Entering the Pro Day on Monday, there were some questions about his speed as a result of that lackluster 40-yard dash at the combine, but Criner said he did not feel any added pressure despite the presence of so many NFL scouts and personnel.
“We do this day in day out, it’s just something that you gotta do unconsciously,” Criner said. “So, no, no pressure at all.”
The 6-foot-4 receiver, whose prolific UA career included the most touchdown catches in program history, was happy to be back in Tucson catching passes from his former signal caller Nick Foles.
“It was routine. We’ve been together for two years now and if we take time off, then we come back, it’s like we never left,” Criner said.
In his senior season, Criner caught 75 balls for 956 yards and 11 touchdowns. At the combine, Criner put up 17 reps of 225 pounds on the bench press and had a 38-inch vertical jump.
Foles intrigued by prospect of learning from Peyton Manning
For a while, the Denver Broncos were showing interest in drafting Foles come April. On Monday, the Broncos won the biggest prize of this year’s NFL free agency when it was announced that Peyton Manning intended to sign with them.
If the Broncos are still interested in him, Foles is more willing than ever to take his talents to Sports Authority Field at Mile High Stadium.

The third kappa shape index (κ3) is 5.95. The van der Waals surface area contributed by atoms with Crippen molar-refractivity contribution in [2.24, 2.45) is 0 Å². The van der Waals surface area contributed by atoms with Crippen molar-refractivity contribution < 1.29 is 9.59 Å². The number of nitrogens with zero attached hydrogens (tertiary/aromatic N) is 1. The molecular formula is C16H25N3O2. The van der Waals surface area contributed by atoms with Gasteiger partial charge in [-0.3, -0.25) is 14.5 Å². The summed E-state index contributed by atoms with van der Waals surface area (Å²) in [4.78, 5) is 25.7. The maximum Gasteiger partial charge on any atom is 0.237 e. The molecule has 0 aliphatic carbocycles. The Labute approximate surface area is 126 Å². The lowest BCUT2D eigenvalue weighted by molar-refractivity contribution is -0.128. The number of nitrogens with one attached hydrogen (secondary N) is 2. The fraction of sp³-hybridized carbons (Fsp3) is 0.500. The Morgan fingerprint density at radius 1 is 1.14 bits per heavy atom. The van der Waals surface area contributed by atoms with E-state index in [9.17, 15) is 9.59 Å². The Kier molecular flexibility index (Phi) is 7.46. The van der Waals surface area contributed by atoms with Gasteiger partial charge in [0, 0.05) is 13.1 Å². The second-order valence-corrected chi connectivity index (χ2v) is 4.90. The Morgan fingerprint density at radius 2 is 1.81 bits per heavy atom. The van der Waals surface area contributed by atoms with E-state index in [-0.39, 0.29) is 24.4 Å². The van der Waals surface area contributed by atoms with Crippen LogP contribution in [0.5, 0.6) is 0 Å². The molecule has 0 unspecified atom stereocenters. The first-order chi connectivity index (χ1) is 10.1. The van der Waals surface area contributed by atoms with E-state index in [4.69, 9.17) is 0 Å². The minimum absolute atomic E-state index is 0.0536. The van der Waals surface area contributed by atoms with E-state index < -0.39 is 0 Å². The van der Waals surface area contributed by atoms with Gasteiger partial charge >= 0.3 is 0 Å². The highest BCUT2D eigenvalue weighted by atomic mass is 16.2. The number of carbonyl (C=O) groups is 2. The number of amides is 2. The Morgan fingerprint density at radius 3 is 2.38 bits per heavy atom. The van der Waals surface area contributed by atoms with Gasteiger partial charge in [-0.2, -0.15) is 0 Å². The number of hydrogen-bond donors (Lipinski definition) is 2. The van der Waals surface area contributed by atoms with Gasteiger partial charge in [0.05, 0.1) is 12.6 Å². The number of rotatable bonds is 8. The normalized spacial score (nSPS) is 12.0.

“The key is if they believe in me. I’m going to go out there and work my butt off and continue to prove to people that I can play this game at a high level,” Foles said. “That’d be a great situation to learn from. You’re not going to go in there and beat out Peyton Manning, that guy is amazing, he’s one of the best quarterbacks to ever play this game.
“You want to learn form him. Last year I watched his tape, and to tutor under a guy and learn and pick his brain, see how he does, if I could take any bit away from that that’d be awesome.”
Foles went on to cite Green Bay Packers quarterback Matt Flynn as a good example of what could come from learning from under an All-Pro quarterback. The former LSU quarterback sat behind Aaron Rodgers for four years, before starting for Rodgers in the final game of last season, and set a franchise record with 480 yards and six touchdowns. Recently, Flynn was signed by the Seattle Seahawks to compete for their starting quarterback position.
“(Flynn) made the most of his chance,” Foles said. “That’s what it comes down to when you’re a backup like that.”